Standing strong in the howling wind, spear in hand with wolf-skinned shoulders, he bears the mark of a leader on his face and the scars to prove it. Gazing off into the frozen tundra, he sees nothing but cold hard reality. More walking, more searching, more empty-handed returns.
No game taken in 8 moons, his hunter-pack is restless, their shouts behind him echoing off glacier walls that have no heart and offer no mercy.
Fights have been going on for days about lack of game trails, ever steeper climbs, worsening conditions and his broken promises.
The barking continues, and a flint-dagger fight soon ensues. He reaches into the fray, pulling apart brawling hunters. They are starving, cold and may leave the tribe.
He knows this inter-tribe conflict is about survival, frozen prospects and more importantly, the pressure of disappointed faces and empty-bellies back in the caves.
Is anything different in our modern business today?
No, there are no new types of conflict under our sun, be it shining down on the 21st floor Midtown Tokyo’s tinted conference room windows or on a pack of hunters squatting in rabbit-skin boots 14,000 years ago.
As a seasoned leader of hunters, he knows that 96 percent of all inter-tribe conflicts are over two things:
- Where are we going(destinations, outcomes)?
- How are we going to get there (methods, tactics)?
The final 4 percent is over personality disorders, but we’ll save that for another cave posting.
This hunter leader tells us:
1. Resolution must begin with a starting point:
Before he can resolve conflicts, he must get an agreed starting point. Without it, he’ll just tread more snow, get cold feet and may end up getting stabbed.
On the cavewall or whiteboard (for you future folk), stop the barking and ask the following:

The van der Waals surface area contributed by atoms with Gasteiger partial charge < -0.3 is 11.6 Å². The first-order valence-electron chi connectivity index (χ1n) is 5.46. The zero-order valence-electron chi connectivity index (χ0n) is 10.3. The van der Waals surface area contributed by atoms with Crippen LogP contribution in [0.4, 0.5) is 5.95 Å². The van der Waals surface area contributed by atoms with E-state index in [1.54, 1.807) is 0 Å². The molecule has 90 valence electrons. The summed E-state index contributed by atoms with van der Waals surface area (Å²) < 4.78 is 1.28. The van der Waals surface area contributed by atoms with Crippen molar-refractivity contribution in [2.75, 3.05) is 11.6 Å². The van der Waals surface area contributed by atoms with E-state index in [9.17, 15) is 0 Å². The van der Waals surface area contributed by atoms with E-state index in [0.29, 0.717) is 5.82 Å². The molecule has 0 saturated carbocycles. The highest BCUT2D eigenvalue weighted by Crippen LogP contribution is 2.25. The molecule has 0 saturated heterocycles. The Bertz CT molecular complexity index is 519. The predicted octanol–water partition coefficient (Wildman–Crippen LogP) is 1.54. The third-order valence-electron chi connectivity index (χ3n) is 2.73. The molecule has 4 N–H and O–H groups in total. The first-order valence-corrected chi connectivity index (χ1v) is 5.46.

Are we fighting over “Where we are going” or “How we are going to get there?”
His hunters scream in unison, “Me hungry, me need food badly!”
Rok says: “We need BIG game, meat and fat good for winter, skins keep us warm!”
But, Grimtok says: “We should go river, get berries and nuts.”
2. Conflicts over destinations are resolved by applying values:
Is this where we should go? Is this the real direction of our company? Is mammoth meat really that important to us?
Great, we have a starting point. Need food. Hunt it or gather it. And no, getting food is not always a starting point, as some up and coming hunters may want to move location(s) just to flex their soon-to-be leader muscles and look important.
3. Conflicts over methods/options are resolved by analysis (benefit/risk):
Rok’s Big Game Hunt:
Benefits: Lots of meat, full stomachs in winter, huge skins for clothing and boots.
Risks: Getting stomped by mammoth, then dying.
Grimtok’s Collecting Berries by River:
Benefits: Nuts and berries taste great, easy to pick.
Risks: Freezing in the winter, get hungry again as nut&s berries trail-mix is not very filling
4. Conflict is good:
Superior predators evolved to thrive and survive on conflict and stress, both within the pack and against nature. Without it they wither, starve and re-enter the food chain before their time.
Cool summers and warm winters, bubble economies and profit windfalls are as dangerous to long term team stability and strength as sabertooth tigers and lazy Mondays on Facebook.
It is cold air on exposed skin, empty stomachs, aching feet and the gut feeling of mutually shared potential extinction that creates true hunter-tribe excellence. It is your role as a tribe leader to channel stress and conflict into positive actions, by listening for the causes of conflicts and mapping out a starting point for resolving them.
Conflict resolution is not about winning or losing; it’s about survival, dominance, success and moving forward to the next game trail, despite whatever the tundra, a mammoth or economy tries to kill you with.
Other posts by Jason de Luca: